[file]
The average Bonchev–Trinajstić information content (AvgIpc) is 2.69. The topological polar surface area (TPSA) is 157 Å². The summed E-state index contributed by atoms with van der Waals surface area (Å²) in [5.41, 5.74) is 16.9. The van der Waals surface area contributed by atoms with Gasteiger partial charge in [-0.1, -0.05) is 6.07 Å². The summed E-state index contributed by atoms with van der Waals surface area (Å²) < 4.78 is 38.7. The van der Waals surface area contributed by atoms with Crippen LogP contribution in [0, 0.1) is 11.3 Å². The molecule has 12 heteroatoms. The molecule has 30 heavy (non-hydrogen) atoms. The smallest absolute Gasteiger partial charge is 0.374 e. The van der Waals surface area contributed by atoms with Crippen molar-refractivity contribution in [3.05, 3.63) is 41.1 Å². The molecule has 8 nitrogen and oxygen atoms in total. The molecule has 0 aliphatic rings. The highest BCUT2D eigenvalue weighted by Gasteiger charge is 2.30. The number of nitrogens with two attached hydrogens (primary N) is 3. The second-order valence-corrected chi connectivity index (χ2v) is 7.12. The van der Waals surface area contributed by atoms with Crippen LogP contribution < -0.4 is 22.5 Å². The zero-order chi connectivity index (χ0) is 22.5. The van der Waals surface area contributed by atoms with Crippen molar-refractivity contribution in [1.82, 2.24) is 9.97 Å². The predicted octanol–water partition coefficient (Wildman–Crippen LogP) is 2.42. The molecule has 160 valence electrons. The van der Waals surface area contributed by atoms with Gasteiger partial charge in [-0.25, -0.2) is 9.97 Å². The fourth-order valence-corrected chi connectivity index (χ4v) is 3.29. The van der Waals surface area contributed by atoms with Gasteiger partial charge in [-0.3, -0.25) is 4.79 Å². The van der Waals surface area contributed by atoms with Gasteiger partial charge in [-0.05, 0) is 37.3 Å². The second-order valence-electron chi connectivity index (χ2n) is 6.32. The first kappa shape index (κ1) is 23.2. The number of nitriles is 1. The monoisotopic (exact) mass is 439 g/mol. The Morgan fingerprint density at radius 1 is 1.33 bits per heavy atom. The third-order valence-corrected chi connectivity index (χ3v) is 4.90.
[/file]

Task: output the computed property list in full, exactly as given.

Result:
The average Bonchev–Trinajstić information content (AvgIpc) is 2.69. The topological polar surface area (TPSA) is 157 Å². The summed E-state index contributed by atoms with van der Waals surface area (Å²) in [5.41, 5.74) is 16.9. The van der Waals surface area contributed by atoms with Gasteiger partial charge in [-0.1, -0.05) is 6.07 Å². The summed E-state index contributed by atoms with van der Waals surface area (Å²) < 4.78 is 38.7. The van der Waals surface area contributed by atoms with Crippen LogP contribution in [0, 0.1) is 11.3 Å². The molecule has 12 heteroatoms. The molecule has 30 heavy (non-hydrogen) atoms. The smallest absolute Gasteiger partial charge is 0.374 e. The van der Waals surface area contributed by atoms with Crippen molar-refractivity contribution in [3.05, 3.63) is 41.1 Å². The molecule has 8 nitrogen and oxygen atoms in total. The molecule has 0 aliphatic rings. The highest BCUT2D eigenvalue weighted by Gasteiger charge is 2.30. The number of nitrogens with two attached hydrogens (primary N) is 3. The second-order valence-corrected chi connectivity index (χ2v) is 7.12. The van der Waals surface area contributed by atoms with Crippen LogP contribution < -0.4 is 22.5 Å². The zero-order chi connectivity index (χ0) is 22.5. The van der Waals surface area contributed by atoms with Crippen molar-refractivity contribution in [1.82, 2.24) is 9.97 Å². The predicted octanol–water partition coefficient (Wildman–Crippen LogP) is 2.42. The molecule has 160 valence electrons. The van der Waals surface area contributed by atoms with Gasteiger partial charge in [-0.25, -0.2) is 9.97 Å². The fourth-order valence-corrected chi connectivity index (χ4v) is 3.29. The van der Waals surface area contributed by atoms with Gasteiger partial charge in [-0.3, -0.25) is 4.79 Å². The van der Waals surface area contributed by atoms with Gasteiger partial charge in [-0.05, 0) is 37.3 Å². The second-order valence-electron chi connectivity index (χ2n) is 6.32. The first kappa shape index (κ1) is 23.2. The number of nitriles is 1. The monoisotopic (exact) mass is 439 g/mol. The Morgan fingerprint density at radius 1 is 1.33 bits per heavy atom. The third-order valence-corrected chi connectivity index (χ3v) is 4.90.